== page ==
Blinken: Iran has plotted to assassinate Pompeo, other top US officials while negotiating nuke deal
While U.S. work to deter assassination threats, American negotiators remain at the table in Vienna to work towards a deal.
The Facts Inside Our Reporter’s Notebook
Secretary of State Antony Blinken indicated this week that Iran’s Revolutionary Guard Corps continues to plot the assassination of both current and former top United States officials while talks regarding the Iran nuclear deal are still underway.
Blinken made the comments during his Senate Foreign Relations Committee testimony when Texas GOP Sen. Ted Cruz asked if it’s “true that the IRGC is actively trying to murder former senior officials of the U.S.?"
Blinken responded that "there is an ongoing threat against American officials both present and past."
He reportedly said Secretary of State Mike Pompeo, under the previous Trump administration, has and continues to be a target.
In March, members of the IRGC were reported to be plotting the assassination of former National Security Advisor John Bolton even while American and Iranian diplomats mingled in Vienna. Secretary Blinken’s comments were first to suggest that currently U.S. officials are also being threatened.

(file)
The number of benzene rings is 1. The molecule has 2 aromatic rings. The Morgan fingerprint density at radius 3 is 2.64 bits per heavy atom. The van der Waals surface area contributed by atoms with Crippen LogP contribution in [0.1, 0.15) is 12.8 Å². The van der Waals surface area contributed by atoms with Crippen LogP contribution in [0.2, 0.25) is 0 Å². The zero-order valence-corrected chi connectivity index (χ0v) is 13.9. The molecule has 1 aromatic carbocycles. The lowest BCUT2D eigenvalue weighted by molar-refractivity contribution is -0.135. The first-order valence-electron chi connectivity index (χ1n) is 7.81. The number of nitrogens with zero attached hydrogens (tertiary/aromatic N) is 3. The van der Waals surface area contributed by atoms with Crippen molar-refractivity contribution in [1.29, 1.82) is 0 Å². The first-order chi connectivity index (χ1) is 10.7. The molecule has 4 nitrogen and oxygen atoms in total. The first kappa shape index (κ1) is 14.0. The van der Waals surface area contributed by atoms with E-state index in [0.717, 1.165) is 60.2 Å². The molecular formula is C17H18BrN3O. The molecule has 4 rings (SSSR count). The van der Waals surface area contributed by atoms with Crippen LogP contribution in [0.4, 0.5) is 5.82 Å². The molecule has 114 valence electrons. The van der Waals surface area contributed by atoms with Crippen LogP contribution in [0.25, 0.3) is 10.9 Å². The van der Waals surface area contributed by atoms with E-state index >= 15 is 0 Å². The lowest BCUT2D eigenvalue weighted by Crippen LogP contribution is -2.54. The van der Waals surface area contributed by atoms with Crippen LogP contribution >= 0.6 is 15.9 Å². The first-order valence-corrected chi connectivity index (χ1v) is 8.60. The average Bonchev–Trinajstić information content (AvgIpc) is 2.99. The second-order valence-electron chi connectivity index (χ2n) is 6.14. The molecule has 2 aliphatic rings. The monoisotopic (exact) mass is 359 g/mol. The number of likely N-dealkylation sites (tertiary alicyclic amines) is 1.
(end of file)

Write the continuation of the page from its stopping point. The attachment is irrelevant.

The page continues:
While the U.S. is working to deter these open threats from the Iranian regime’s paramilitary group, American negotiators remain at the table in Vienna to work towards a deal.
Cruz asked Blinken flatly if the IRGC has been asked to stop plotting assassinations. Blinken responded that “one of the strong messages we send to them [Iranian negotiators] is they need to stop targeting our people… and they said they know what they would need to do to address this problem.”
Last month, media outlets reported the U.S. was open to removing IRGC’s terrorist designation in return for reaching a nuclear deal and receiving commitment to de-escalation of terrorist activities in Iran’s sphere of influence. These reports were followed up by word that Iran’s regime was interested in providing no such commitment.
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